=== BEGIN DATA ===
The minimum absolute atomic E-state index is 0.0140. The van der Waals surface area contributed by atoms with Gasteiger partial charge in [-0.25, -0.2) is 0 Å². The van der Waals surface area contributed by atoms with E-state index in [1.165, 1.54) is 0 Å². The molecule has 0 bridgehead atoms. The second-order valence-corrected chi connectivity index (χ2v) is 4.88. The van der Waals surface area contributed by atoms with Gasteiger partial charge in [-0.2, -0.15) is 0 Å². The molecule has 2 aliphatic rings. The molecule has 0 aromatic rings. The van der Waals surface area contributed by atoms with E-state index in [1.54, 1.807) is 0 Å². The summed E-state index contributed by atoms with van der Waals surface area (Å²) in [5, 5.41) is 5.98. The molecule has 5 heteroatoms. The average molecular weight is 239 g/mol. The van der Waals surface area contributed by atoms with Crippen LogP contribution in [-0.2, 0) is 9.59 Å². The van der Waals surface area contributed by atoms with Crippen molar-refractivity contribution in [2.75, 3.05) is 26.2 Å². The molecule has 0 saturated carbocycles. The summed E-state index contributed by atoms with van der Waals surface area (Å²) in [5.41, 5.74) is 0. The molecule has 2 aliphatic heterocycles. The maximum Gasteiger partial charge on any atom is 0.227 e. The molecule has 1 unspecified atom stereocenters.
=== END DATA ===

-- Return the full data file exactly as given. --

The minimum absolute atomic E-state index is 0.0140. The van der Waals surface area contributed by atoms with Gasteiger partial charge in [-0.25, -0.2) is 0 Å². The van der Waals surface area contributed by atoms with E-state index in [1.165, 1.54) is 0 Å². The molecule has 0 bridgehead atoms. The second-order valence-corrected chi connectivity index (χ2v) is 4.88. The van der Waals surface area contributed by atoms with Gasteiger partial charge in [-0.2, -0.15) is 0 Å². The molecule has 2 aliphatic rings. The molecule has 0 aromatic rings. The van der Waals surface area contributed by atoms with E-state index in [1.54, 1.807) is 0 Å². The summed E-state index contributed by atoms with van der Waals surface area (Å²) in [5, 5.41) is 5.98. The molecule has 5 heteroatoms. The average molecular weight is 239 g/mol. The van der Waals surface area contributed by atoms with Crippen LogP contribution in [-0.2, 0) is 9.59 Å². The van der Waals surface area contributed by atoms with Crippen molar-refractivity contribution in [2.75, 3.05) is 26.2 Å². The molecule has 0 saturated carbocycles. The summed E-state index contributed by atoms with van der Waals surface area (Å²) in [5.41, 5.74) is 0. The molecule has 2 aliphatic heterocycles. The maximum Gasteiger partial charge on any atom is 0.227 e. The molecule has 1 unspecified atom stereocenters.